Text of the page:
As outrage over the Parkland school shooting persists, lawmakers are looking for actual policy solutions. Unfortunately, they sometimes misunderstand or misuse the facts that should drive policy.
The Trump administration and its supporters are latching onto school discipline reform as the solution. But by reform, they do not mean improving school climate, ensuring fairness or getting students the mental and social services they need. They mean doing away with the school discipline reform the Obama administration helped spur. They mean doubling down on zero tolerance. Last week, Florida’s Republican Sen. Marco Rubio went so far as to write that “federal guidance may have contributed to systemic failures to report Nikolas Cruz’s dangerous behaviors to local law enforcement.” Cruz is accused of carrying out the Feb. 14 school shooting in Parkland, Florida.
Rubio is referencing a 2014 memo by the Department of Education and Department of Justice under President Barack Obama. The memo placed some limits on zero tolerance and encouraged school districts to adopt proactive research-based approaches to student misbehavior. It took over a decade, but social scientists and educators began convincing policymakers that the country had made a mistake with its zero tolerance discipline policies.
Trump officials and supporters think — or would have people believe — that the new push to improve school discipline had something to do with the Parkland shooting. It didn’t. And getting rid of research-based approaches to discipline is, in my opinion as a professor of law and education policy, an even worse idea than arming school teachers.
What really works and doesn’t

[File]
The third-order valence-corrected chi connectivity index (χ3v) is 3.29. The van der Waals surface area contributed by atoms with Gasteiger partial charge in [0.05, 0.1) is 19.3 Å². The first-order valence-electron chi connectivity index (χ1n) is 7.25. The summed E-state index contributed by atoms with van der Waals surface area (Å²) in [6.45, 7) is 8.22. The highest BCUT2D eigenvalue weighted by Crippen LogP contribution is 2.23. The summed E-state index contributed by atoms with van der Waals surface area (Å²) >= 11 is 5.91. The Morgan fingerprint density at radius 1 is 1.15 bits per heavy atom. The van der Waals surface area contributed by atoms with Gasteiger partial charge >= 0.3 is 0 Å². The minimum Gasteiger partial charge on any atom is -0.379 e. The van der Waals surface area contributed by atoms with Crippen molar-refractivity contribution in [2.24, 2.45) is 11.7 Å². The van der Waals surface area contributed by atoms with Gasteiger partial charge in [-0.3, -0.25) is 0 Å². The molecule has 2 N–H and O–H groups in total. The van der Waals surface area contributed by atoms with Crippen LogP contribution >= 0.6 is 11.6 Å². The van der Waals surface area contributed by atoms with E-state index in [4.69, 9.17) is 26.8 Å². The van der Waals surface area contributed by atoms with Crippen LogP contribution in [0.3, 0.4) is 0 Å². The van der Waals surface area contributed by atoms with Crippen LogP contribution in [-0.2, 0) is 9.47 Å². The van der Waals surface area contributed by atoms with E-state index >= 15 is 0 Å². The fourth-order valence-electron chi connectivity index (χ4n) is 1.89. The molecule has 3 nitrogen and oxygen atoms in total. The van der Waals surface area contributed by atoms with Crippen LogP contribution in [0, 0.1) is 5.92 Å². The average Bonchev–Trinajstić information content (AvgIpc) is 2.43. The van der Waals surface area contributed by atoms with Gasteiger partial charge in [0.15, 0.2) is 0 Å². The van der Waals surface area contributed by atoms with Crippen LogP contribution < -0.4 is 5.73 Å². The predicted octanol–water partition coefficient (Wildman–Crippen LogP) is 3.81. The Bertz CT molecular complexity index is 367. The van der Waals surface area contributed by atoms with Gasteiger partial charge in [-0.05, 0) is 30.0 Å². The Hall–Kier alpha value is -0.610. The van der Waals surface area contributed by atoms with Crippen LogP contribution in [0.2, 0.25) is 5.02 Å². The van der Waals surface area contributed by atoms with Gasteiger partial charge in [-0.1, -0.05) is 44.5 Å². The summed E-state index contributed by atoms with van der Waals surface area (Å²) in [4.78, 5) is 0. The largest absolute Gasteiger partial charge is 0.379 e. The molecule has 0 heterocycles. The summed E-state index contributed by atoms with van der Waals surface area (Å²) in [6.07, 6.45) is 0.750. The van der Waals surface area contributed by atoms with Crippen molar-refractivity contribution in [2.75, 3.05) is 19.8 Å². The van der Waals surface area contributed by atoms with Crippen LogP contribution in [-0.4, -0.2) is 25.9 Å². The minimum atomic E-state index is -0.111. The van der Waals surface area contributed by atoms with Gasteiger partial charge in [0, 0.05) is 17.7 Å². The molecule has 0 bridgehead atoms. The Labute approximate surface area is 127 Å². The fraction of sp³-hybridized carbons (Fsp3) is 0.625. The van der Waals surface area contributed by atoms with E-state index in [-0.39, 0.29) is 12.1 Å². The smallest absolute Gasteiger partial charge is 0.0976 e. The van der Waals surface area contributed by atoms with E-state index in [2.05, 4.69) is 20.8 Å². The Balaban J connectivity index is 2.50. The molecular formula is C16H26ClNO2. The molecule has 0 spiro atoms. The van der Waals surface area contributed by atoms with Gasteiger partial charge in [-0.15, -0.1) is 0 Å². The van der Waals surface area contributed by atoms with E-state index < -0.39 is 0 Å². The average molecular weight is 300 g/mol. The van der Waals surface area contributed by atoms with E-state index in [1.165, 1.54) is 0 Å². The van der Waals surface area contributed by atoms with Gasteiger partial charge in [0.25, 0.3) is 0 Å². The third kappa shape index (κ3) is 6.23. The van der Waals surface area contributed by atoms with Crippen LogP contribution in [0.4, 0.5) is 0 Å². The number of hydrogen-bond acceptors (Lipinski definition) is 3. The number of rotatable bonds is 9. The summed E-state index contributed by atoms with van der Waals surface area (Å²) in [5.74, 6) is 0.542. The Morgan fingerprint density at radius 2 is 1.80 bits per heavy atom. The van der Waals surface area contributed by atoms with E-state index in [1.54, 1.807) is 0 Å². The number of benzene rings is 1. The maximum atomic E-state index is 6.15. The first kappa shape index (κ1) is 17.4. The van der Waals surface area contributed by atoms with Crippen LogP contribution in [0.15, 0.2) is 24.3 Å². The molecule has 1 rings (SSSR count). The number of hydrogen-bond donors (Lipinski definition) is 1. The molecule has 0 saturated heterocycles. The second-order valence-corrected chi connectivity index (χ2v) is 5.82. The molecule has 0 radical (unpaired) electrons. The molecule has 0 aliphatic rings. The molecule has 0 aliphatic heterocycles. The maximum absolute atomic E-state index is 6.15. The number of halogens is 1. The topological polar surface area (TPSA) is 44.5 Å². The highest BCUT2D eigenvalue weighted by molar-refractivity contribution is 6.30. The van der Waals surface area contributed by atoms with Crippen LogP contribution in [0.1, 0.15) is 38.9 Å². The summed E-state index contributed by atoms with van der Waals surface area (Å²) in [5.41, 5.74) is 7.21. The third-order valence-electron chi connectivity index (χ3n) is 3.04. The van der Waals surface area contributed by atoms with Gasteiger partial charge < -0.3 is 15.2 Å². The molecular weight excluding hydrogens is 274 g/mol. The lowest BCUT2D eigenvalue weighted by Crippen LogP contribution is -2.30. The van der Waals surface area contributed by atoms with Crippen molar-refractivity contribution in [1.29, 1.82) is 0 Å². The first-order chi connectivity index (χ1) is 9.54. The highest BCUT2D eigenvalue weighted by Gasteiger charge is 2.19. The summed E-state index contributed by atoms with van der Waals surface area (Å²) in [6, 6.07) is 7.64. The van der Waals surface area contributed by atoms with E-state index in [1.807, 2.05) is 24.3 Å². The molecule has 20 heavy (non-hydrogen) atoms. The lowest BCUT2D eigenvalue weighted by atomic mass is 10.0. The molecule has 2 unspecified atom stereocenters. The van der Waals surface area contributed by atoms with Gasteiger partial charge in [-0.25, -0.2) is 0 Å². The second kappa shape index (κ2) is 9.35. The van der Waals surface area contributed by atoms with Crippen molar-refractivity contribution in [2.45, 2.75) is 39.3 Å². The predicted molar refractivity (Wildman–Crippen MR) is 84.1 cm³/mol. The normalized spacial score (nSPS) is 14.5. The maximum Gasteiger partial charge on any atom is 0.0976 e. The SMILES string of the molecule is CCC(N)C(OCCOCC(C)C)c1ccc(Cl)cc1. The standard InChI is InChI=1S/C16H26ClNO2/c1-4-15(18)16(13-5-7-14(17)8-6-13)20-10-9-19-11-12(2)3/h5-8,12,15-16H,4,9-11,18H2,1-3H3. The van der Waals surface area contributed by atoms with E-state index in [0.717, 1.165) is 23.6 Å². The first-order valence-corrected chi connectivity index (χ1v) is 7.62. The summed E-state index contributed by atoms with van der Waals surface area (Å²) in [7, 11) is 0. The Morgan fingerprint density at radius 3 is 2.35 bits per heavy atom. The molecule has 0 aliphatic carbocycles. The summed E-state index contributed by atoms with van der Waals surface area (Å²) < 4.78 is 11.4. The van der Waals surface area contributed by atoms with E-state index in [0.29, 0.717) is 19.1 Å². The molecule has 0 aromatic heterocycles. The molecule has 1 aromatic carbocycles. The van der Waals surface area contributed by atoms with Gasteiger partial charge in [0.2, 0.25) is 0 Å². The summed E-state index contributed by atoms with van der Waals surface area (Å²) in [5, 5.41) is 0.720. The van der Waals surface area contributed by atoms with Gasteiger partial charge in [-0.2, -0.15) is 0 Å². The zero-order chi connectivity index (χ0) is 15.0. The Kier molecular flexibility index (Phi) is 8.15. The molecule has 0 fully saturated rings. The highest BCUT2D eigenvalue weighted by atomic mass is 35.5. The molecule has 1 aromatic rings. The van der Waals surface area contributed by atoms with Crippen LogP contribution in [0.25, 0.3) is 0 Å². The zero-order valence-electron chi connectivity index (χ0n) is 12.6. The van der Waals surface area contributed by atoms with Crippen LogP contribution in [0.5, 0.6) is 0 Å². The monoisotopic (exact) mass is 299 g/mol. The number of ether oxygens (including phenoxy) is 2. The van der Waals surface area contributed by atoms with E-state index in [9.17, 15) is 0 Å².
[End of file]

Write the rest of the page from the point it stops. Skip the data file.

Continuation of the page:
But powerful stories drive perception and policy. The stories that get told and retold eventually come to matter just as much as research. So here’s a story that runs counter to the Trump adminstration’s current narrative that stronger discipline is the answer. On Sept. 28, 2016, a 14-year-old boy in Ashland City, Tennessee, entered his school with a gun. His plan was to kill teachers and a police officer. But he stopped by his guidance counselor’s office first. After 45 minutes, the guidance counselor, Molly Hudgens, talked him into giving her the gun. She said her training in de-escalation allowed her to persuade him. The local sheriff said: “She did something even the most experienced law enforcement officer might not do. Had she not been there, it could have been very different.”
The aftermath of Columbine also offers its own lessons. In the panic that followed, the nation ratcheted up its school punishments. Not only would students be expelled for bringing guns and drugs to school, they would be expelled for things like “habitual disruption” and disrespect. Some schools went so far as to suspend students for chewing Pop-Tarts into the shape of guns and for playing games like cops and robbers when they include imaginary guns.